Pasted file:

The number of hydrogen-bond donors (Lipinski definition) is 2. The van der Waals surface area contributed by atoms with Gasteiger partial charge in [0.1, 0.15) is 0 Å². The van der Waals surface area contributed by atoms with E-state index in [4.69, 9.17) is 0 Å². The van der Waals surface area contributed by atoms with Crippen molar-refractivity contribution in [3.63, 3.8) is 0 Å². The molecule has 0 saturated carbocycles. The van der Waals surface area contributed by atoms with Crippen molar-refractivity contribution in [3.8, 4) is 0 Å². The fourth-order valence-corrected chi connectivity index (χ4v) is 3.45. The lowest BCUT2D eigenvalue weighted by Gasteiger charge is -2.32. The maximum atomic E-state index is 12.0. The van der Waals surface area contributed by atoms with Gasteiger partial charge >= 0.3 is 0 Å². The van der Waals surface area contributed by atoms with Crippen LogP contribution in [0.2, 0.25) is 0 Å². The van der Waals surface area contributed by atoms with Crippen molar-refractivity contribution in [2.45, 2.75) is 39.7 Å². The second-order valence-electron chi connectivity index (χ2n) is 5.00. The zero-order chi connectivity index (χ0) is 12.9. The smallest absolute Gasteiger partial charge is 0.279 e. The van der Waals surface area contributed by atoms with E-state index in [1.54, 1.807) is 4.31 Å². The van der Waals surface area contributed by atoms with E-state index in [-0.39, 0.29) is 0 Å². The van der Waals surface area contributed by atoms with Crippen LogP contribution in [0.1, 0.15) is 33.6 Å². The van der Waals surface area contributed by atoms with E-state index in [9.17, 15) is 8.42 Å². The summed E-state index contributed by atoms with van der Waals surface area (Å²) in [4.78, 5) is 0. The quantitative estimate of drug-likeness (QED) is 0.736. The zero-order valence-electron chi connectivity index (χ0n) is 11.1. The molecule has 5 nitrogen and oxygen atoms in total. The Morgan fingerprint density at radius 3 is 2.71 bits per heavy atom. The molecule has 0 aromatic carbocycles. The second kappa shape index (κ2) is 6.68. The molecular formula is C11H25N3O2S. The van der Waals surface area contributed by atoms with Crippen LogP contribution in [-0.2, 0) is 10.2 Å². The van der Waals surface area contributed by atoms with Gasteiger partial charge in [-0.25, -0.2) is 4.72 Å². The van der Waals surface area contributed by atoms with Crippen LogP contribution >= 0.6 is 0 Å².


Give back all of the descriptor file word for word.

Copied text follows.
The number of hydrogen-bond donors (Lipinski definition) is 2. The van der Waals surface area contributed by atoms with Gasteiger partial charge in [0.1, 0.15) is 0 Å². The van der Waals surface area contributed by atoms with E-state index in [4.69, 9.17) is 0 Å². The van der Waals surface area contributed by atoms with Crippen molar-refractivity contribution in [3.63, 3.8) is 0 Å². The molecule has 0 saturated carbocycles. The van der Waals surface area contributed by atoms with Crippen molar-refractivity contribution in [3.8, 4) is 0 Å². The fourth-order valence-corrected chi connectivity index (χ4v) is 3.45. The lowest BCUT2D eigenvalue weighted by Gasteiger charge is -2.32. The maximum atomic E-state index is 12.0. The van der Waals surface area contributed by atoms with Gasteiger partial charge >= 0.3 is 0 Å². The van der Waals surface area contributed by atoms with Crippen LogP contribution in [0.2, 0.25) is 0 Å². The van der Waals surface area contributed by atoms with Crippen molar-refractivity contribution in [2.45, 2.75) is 39.7 Å². The second-order valence-electron chi connectivity index (χ2n) is 5.00. The zero-order chi connectivity index (χ0) is 12.9. The smallest absolute Gasteiger partial charge is 0.279 e. The van der Waals surface area contributed by atoms with E-state index in [1.54, 1.807) is 4.31 Å². The van der Waals surface area contributed by atoms with E-state index in [-0.39, 0.29) is 0 Å². The van der Waals surface area contributed by atoms with Crippen LogP contribution in [0.1, 0.15) is 33.6 Å². The van der Waals surface area contributed by atoms with E-state index in [9.17, 15) is 8.42 Å². The summed E-state index contributed by atoms with van der Waals surface area (Å²) in [4.78, 5) is 0. The quantitative estimate of drug-likeness (QED) is 0.736. The zero-order valence-electron chi connectivity index (χ0n) is 11.1. The molecule has 5 nitrogen and oxygen atoms in total. The Morgan fingerprint density at radius 3 is 2.71 bits per heavy atom. The molecule has 0 aromatic carbocycles. The second kappa shape index (κ2) is 6.68. The molecular formula is C11H25N3O2S. The van der Waals surface area contributed by atoms with Crippen LogP contribution in [-0.2, 0) is 10.2 Å². The van der Waals surface area contributed by atoms with Gasteiger partial charge in [-0.25, -0.2) is 4.72 Å². The van der Waals surface area contributed by atoms with Crippen LogP contribution >= 0.6 is 0 Å².